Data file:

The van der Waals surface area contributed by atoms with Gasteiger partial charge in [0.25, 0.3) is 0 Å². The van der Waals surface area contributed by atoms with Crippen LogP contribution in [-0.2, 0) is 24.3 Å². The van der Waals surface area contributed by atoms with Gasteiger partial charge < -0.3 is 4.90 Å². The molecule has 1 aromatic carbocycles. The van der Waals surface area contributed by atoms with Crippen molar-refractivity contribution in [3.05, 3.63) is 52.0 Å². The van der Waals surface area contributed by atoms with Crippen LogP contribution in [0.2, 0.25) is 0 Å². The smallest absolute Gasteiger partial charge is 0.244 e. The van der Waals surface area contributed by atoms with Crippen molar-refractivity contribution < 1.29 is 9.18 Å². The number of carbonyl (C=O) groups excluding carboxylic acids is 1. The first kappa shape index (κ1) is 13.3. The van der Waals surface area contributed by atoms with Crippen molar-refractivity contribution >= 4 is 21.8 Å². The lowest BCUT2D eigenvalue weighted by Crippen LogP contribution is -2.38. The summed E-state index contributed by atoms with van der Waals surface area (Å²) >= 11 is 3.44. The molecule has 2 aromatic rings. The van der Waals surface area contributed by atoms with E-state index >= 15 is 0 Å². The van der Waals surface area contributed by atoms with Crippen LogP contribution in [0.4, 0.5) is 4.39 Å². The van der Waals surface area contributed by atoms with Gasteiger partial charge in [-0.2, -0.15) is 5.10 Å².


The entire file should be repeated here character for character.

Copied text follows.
The van der Waals surface area contributed by atoms with Gasteiger partial charge in [0.25, 0.3) is 0 Å². The van der Waals surface area contributed by atoms with Crippen LogP contribution in [-0.2, 0) is 24.3 Å². The van der Waals surface area contributed by atoms with Gasteiger partial charge < -0.3 is 4.90 Å². The molecule has 1 aromatic carbocycles. The van der Waals surface area contributed by atoms with Crippen molar-refractivity contribution in [3.05, 3.63) is 52.0 Å². The van der Waals surface area contributed by atoms with Crippen LogP contribution in [0.2, 0.25) is 0 Å². The smallest absolute Gasteiger partial charge is 0.244 e. The van der Waals surface area contributed by atoms with Crippen molar-refractivity contribution < 1.29 is 9.18 Å². The number of carbonyl (C=O) groups excluding carboxylic acids is 1. The first kappa shape index (κ1) is 13.3. The van der Waals surface area contributed by atoms with Crippen molar-refractivity contribution >= 4 is 21.8 Å². The lowest BCUT2D eigenvalue weighted by Crippen LogP contribution is -2.38. The summed E-state index contributed by atoms with van der Waals surface area (Å²) >= 11 is 3.44. The molecule has 2 aromatic rings. The van der Waals surface area contributed by atoms with E-state index >= 15 is 0 Å². The van der Waals surface area contributed by atoms with Crippen LogP contribution in [0.4, 0.5) is 4.39 Å². The van der Waals surface area contributed by atoms with Gasteiger partial charge in [-0.2, -0.15) is 5.10 Å².